Josh Benson finishes substituting for Noam Scheiber on the latter's blog etc. with this farewell post on Thomas Frank's What's the Matter with Kansas? It's only a blog post, but I have to say that it's the best thing I've seen so far on Frank's book. It puts the professional reviewers to shame.
Benson is surely right in arguing that Frank's discussion of how white, working-class voters vote against their economic interests by supporting the GOP is too simplistic. (Franks discusses the so-called "backlash" at great length. The basic idea is that the GOP has used the culture war to convince white, working-class voters to vote for Republicans, and thus to vote against their own economic interests.) Here's how Benson puts his main objection:
. . . the biggest flaw of Frank's book is a question he barely addresses: How do these white, working-class Kansans process the economic implications of their vote? Do they think they'd be more likely to have affordable health care and a good job under Democratic policies? And if so, do they care? In my humble opinion, answering these questions is a prerequisite to rebuilding the Democrats' appeal to such voters. Frank doesn't have much of an opinion, though. He simply takes it for granted that these voters are stupidly working against their own material interests.
Benson understates Frank's error, I think. Contrary to what Benson thinks, Frank doesn't simply take it for granted that white, working-class Kansans are stupidly or unknowingly working against their own economic interests. Here's a bit of evidence to show that Frank is in a position to know that matters aren't so simple.
At one point Frank interviews Kay O'Connor, a state senator from Olathe. She says quite sincerely, I'm sure that some people "have higher ambitions for monetary gains as opposed to, shall we say, spiritual gains" (p. 169). Frank talks with other Kansans with similar views and tells of his conversations with them throughout the book, but especially in chapter 8 (pp. 157-178). The title of that chapter "Happy Captives" gives away Frank's take on all of these Kansas conservatives who support the GOP.
Frank's problem isn't that he takes for granted that all white, working-class Republicans have been duped by the GOP. He provides evidence, again and again, that the religious conservatives among these voters are sincerely acting on their religious convictions. And if you wanted to transform your religious convictions about abortion or school prayer into law, which party would you join? The GOP, of course. Where else would you go?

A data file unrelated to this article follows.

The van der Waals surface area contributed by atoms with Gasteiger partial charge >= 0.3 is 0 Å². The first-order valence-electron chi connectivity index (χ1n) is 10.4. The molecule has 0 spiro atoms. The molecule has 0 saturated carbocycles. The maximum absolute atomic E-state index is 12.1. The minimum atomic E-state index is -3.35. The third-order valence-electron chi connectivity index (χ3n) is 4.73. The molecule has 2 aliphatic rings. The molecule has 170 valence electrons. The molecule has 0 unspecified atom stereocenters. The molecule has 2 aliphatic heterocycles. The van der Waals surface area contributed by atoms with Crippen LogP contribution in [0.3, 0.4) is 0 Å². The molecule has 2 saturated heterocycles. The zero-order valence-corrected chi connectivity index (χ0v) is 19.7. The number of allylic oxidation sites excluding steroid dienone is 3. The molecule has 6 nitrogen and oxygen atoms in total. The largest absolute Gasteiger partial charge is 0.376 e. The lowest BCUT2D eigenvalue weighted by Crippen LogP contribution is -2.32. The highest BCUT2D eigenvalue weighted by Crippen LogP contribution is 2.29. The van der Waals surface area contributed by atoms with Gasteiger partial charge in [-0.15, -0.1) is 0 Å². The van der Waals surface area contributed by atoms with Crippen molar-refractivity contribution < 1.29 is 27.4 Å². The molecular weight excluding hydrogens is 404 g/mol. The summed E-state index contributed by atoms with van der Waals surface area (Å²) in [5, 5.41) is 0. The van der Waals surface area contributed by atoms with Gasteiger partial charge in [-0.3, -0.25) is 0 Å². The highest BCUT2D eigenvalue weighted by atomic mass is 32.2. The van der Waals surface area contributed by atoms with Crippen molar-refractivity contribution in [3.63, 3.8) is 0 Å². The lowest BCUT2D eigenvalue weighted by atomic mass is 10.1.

Now Frank is right about this: the GOP has hardly delivered on its promises to the religious right. As he says, "The leaders of the backlash may talk Christ, but they walk corporate" (p. 6). I can't say to what extent this bait-and-switch bothers devout Christians. But Frank is typical of leftists in his inability to comprehend religious conviction. It doesn't factor into his analyses. Yet Kay O'Connor couldn't have made its genuine significance any plainer.
It seems to me that Frank, without realizing it, dismisses or ignores the possibility that religious conviction can truly trump economic interests, that the devout can recognize that their economic interests can be hurt in the political bargains that they make, and that they can comfortably reconcile themselves to this tradeoff. That is, he doesn't simply take his position for granted; instead, he willfully sets aside evidence that should force him to complicate his analysis. Therefore, Frank's intellectual sin is more grievous than Benson believes.
Frank notes correctly that the religious right doesn't get much at all from its bargain with the GOP, and that Kansas itself is suffering in various ways from policies and economic practices favored by the GOP. And it's probably often the case that many working-class voters don't realize that the above-mentioned tradeoff is taking place at their expense. (I believe that it is. I agree with Frank on this point.) It could be, though, that all of this is genuinely of lesser importance to devout Christians than that their religious convictions drive their political lives. Would it really surprise you to learn that some contemporary Christians place their faith above their material well-being? Isn't that what Jesus demanded of his followers?
I'm thoroughly secular, and thus I don't share the religious convictions that Frank documents throughout his book. It's one thing, however, not to share these convictions; it's another thing altogether to deny them their appropriate role in a comprehensive analysis of the contemporary political scene. (I might add parenthetically: Is it any wonder, then, that the left, in its search for the root causes of Islamic terrorism, has had next to nothing to say about the role of Islam itself? See my earlier post on Shmuel Bar's essay on the religious sources of Islamic terrorism.) Frank's inability to find a significant place in his analysis for religious conviction is surely a flaw in his book, which, nonetheless, I still recommend.
More: All of my earlier posts on Frank can be found among the posts in the politics category. Just click and scroll down to the entries from July 2004.